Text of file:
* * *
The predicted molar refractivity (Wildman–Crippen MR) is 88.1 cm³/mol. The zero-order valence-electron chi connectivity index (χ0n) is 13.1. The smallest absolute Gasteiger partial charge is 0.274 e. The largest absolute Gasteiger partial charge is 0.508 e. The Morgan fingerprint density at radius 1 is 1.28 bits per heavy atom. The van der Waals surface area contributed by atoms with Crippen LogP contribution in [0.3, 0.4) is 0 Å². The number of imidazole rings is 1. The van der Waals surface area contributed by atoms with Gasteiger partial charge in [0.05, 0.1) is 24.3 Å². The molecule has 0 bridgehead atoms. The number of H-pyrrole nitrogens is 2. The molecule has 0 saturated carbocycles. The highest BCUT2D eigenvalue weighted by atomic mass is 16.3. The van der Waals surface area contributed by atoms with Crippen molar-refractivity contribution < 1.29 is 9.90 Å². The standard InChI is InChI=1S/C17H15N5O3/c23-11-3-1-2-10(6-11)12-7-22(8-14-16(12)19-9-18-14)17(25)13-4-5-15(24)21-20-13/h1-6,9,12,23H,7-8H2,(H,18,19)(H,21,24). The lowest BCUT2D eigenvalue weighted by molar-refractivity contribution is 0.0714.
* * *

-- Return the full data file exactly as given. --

The predicted molar refractivity (Wildman–Crippen MR) is 88.1 cm³/mol. The zero-order valence-electron chi connectivity index (χ0n) is 13.1. The smallest absolute Gasteiger partial charge is 0.274 e. The largest absolute Gasteiger partial charge is 0.508 e. The Morgan fingerprint density at radius 1 is 1.28 bits per heavy atom. The van der Waals surface area contributed by atoms with Crippen LogP contribution in [0.3, 0.4) is 0 Å². The number of imidazole rings is 1. The van der Waals surface area contributed by atoms with Gasteiger partial charge in [0.05, 0.1) is 24.3 Å². The molecule has 0 bridgehead atoms. The number of H-pyrrole nitrogens is 2. The molecule has 0 saturated carbocycles. The highest BCUT2D eigenvalue weighted by atomic mass is 16.3. The van der Waals surface area contributed by atoms with Crippen molar-refractivity contribution < 1.29 is 9.90 Å². The standard InChI is InChI=1S/C17H15N5O3/c23-11-3-1-2-10(6-11)12-7-22(8-14-16(12)19-9-18-14)17(25)13-4-5-15(24)21-20-13/h1-6,9,12,23H,7-8H2,(H,18,19)(H,21,24). The lowest BCUT2D eigenvalue weighted by molar-refractivity contribution is 0.0714.